Traveling with kids can sometimes feel like taking a three-ring circus on the road. Being trapped in a plane with strangers and a toddler is an exercise in endurance, let me tell you. There are a few things, though, that can make the trip easier.
1. Contact Your Hotel. Book a room away from the pool and vending and ice machines to cut down on noise. Usually, a hotel can accommodate you if you call ahead. Pools tend to be late-night gathering areas, and although they make a prettier view, they might not be pretty at two in the morning when you’re trying to keep your child asleep.
2. Stick to the Routine. Bedtimes are likely to get altered on the road. Late flights, missed napping opportunities, and wired kids from long hours on the road can all take a toll on your normal routines. Keep your child’s same bedtime routine. If your routine is a bath and a bedtime story, be sure and bring the supplies your child is used to. Anthologies of bedtime stories make good travel books for long trips and there are many available. Research shows that children with consistent bedtime routines sleep better.
3. Downsize your High Chair. Manufacturers make convenient, packable, lightweight, portable highchairs now–make use of them! These are easy to throw into a suitcase or trunk for travel and fit almost any table you’re going to find on the road–even picnic tables.
4. Pack Comfort Items. If you’re on a road trip, try to pack pillows for the whole family. If you can’t bring your own comfortable pillows, you might want to pack the kids’ pillowcases if you have room. Comfort items like special blankies, stuffed animals, or a familiar pillowcase all help ease the feeling of being far from home.
5. Lower the Thermostat. Research says that the ideal room temperature is between sixty and sixty-seven degrees Fahrenheit–any higher, and you might find that you and your child will sleep more restlessly.
6. Pack a Lot of Bags and Baggies. From carrying snacks to muddy shoes, soiled laundry, beach treasures–just trust me–you’ll use the baggies you pack. Pack all sizes. And if you happen to be in a hotel that provides shower caps, snag them! They’re perfect for packing muddy shoes at the end of a trip, organizing bags and snacks, and protecting electronics from soiled laundry in your suitcase.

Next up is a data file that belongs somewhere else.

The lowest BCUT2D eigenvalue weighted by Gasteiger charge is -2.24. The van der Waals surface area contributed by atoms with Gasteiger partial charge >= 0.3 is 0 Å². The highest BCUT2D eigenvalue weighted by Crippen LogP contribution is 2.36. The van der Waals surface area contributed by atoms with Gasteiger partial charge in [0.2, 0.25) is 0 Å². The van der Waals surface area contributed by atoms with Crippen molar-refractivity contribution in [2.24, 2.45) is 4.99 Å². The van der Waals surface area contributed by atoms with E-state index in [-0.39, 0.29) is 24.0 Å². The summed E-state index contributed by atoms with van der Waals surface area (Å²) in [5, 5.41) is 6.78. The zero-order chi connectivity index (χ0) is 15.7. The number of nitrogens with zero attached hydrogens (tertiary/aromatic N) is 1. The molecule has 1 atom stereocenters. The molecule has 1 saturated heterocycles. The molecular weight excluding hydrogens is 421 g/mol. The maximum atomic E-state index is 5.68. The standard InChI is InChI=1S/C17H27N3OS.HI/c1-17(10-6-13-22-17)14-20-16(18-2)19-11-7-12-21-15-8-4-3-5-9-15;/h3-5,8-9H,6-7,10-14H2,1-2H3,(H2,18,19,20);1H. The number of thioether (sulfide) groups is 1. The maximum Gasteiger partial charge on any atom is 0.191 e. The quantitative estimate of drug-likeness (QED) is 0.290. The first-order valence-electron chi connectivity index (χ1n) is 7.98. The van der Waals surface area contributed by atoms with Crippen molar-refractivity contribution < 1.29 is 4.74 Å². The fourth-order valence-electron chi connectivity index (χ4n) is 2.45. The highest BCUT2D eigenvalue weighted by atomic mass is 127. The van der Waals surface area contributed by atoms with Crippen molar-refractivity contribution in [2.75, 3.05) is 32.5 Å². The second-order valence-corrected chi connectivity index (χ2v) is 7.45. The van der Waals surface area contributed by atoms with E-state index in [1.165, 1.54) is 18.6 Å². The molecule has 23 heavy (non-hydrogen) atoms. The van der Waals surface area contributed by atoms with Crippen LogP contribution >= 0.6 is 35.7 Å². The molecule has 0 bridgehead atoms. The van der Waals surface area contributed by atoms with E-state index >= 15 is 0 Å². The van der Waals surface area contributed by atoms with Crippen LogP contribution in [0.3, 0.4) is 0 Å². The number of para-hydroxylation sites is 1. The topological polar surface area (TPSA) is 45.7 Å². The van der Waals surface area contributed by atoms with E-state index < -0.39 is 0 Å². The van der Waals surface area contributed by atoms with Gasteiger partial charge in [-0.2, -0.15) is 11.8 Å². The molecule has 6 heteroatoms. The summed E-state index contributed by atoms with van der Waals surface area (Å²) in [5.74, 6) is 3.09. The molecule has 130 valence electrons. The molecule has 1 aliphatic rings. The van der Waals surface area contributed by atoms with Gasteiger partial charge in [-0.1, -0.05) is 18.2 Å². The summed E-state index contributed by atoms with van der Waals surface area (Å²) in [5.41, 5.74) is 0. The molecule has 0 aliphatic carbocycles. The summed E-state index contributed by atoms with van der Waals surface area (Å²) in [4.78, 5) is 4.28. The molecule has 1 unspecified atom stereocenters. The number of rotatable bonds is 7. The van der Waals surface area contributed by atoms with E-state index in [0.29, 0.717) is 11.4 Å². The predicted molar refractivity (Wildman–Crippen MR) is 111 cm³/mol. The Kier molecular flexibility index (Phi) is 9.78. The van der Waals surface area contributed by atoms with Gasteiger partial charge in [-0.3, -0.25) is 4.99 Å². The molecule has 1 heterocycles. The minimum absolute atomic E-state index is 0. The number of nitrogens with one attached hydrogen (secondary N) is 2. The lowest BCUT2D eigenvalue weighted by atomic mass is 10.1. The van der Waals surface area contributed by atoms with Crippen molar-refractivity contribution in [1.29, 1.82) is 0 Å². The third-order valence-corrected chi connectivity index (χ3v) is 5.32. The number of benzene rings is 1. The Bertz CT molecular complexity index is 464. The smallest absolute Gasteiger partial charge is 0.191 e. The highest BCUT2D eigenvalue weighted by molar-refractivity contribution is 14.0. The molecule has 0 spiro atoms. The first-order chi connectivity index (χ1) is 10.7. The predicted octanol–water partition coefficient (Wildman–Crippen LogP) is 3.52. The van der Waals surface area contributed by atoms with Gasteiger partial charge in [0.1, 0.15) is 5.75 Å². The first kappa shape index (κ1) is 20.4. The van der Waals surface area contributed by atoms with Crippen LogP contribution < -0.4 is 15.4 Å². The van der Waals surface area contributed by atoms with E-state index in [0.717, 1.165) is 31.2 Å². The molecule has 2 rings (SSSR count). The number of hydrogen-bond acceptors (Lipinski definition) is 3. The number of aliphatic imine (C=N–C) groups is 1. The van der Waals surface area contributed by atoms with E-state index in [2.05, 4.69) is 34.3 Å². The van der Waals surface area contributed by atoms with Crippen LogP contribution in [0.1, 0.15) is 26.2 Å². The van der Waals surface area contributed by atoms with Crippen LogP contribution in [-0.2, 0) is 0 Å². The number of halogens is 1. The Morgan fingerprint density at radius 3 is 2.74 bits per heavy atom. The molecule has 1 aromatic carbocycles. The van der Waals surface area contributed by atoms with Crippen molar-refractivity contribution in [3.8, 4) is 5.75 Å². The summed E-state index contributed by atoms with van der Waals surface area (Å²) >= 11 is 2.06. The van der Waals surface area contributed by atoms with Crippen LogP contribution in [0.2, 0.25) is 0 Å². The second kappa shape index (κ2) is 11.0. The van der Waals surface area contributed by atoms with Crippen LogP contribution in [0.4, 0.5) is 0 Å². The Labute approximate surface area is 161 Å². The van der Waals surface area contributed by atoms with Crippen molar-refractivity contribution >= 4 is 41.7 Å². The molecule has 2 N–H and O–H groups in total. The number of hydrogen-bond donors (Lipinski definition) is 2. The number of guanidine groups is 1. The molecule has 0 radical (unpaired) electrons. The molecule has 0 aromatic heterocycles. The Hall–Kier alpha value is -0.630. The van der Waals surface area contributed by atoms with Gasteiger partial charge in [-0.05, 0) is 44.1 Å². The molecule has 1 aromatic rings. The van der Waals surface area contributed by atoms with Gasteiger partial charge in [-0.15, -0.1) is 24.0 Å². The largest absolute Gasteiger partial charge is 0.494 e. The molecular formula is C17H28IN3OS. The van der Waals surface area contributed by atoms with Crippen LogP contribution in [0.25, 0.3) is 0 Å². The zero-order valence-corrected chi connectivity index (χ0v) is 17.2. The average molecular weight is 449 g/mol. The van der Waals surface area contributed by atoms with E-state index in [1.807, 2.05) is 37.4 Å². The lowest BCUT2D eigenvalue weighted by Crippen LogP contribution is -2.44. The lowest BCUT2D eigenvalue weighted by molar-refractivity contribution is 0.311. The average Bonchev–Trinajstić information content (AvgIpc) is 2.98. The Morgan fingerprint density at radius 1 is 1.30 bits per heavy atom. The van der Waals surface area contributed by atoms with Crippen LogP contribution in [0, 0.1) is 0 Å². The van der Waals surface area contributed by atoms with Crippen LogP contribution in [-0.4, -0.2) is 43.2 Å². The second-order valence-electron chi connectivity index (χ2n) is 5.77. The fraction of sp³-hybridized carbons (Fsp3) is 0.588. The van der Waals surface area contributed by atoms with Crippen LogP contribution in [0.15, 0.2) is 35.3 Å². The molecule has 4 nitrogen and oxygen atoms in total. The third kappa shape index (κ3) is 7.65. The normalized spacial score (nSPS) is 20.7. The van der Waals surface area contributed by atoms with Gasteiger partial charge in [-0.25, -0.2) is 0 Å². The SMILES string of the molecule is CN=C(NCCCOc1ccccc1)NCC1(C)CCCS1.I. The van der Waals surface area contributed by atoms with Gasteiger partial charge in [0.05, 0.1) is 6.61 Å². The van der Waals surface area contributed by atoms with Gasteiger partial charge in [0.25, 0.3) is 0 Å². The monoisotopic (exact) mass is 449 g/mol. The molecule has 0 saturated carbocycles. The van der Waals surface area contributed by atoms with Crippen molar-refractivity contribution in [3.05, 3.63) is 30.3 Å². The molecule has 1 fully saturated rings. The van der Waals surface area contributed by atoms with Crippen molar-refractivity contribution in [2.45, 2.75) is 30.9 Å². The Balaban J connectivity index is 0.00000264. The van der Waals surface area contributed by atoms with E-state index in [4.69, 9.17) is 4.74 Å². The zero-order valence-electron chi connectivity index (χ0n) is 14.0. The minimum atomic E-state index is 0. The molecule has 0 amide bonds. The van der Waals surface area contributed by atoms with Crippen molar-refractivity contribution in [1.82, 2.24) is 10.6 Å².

7. Listen to Pink Noise. Think of the sound a fan makes—that’s pink noise. Plug in your cellphone and play pink noise all night long to help the whole family sleep soundly. YouTube, SoundCloud, iTunes, and Spotify are all good sources for pink noise. Purchase your favorite track and play it on continual loop through the night for a relaxing background sound that will relax the whole family.
8. Put Potty Training on Hold. If your child is in the middle of potty training, let them skip a week. I know some would consider this bad advice, but it really is okay. Better to throw away a pull-up after an accident than be faced with a mess in the middle of a crowded airplane. Just call them “travel undies.” Your child will pick right up after your return in their big-kid underwear.
9. Limit Screen Time. iPads on the road are like traveling babysitters. The best part is that you can fill them with great learning apps to keep your toddler busy on long plane rides and car trips. Be careful though–if you don’t limit screen time around bedtime, it might be more difficult for them to fall asleep because the blue light emanating from your device can interrupt circadian rhythms.
10. Pack an Activity and Snack Bag. Kids get bored of tablets quickly. Pack a journal with colored pencils, a disposable camera, sugar-free snacks like crackers and cheese cubes, and a gallon plastic baggies for treasures they find. Developing film from their disposable camera is always a treat after you return from the trip. You might even want to make a photo book for them of their trip. It is always interesting to see things from their viewpoint. There will be a lot of bug pictures, trust me here.
Traveling with kids can be challenging, but if you’re prepared, the memories you will put together with your little family become priceless. If I have learned anything from my adventures with my kids, it is that patience is the number one thing I have to pack with me–and plenty of it! The rest is just icing on the cake. Enjoy the journey, my friends.
Author bio: A mother of two, Hilary Thompson is a freelance writer specializing in health and wellness who has been featured in publications like Reader’s Digest, BestLife and Today. Her focus is on family sleep issues, senior health, and sleep disorders, but she loves to write on a variety of topics ranging from fitness to family dynamics. Her summers are filled with grand adventures–always with her little family in tow.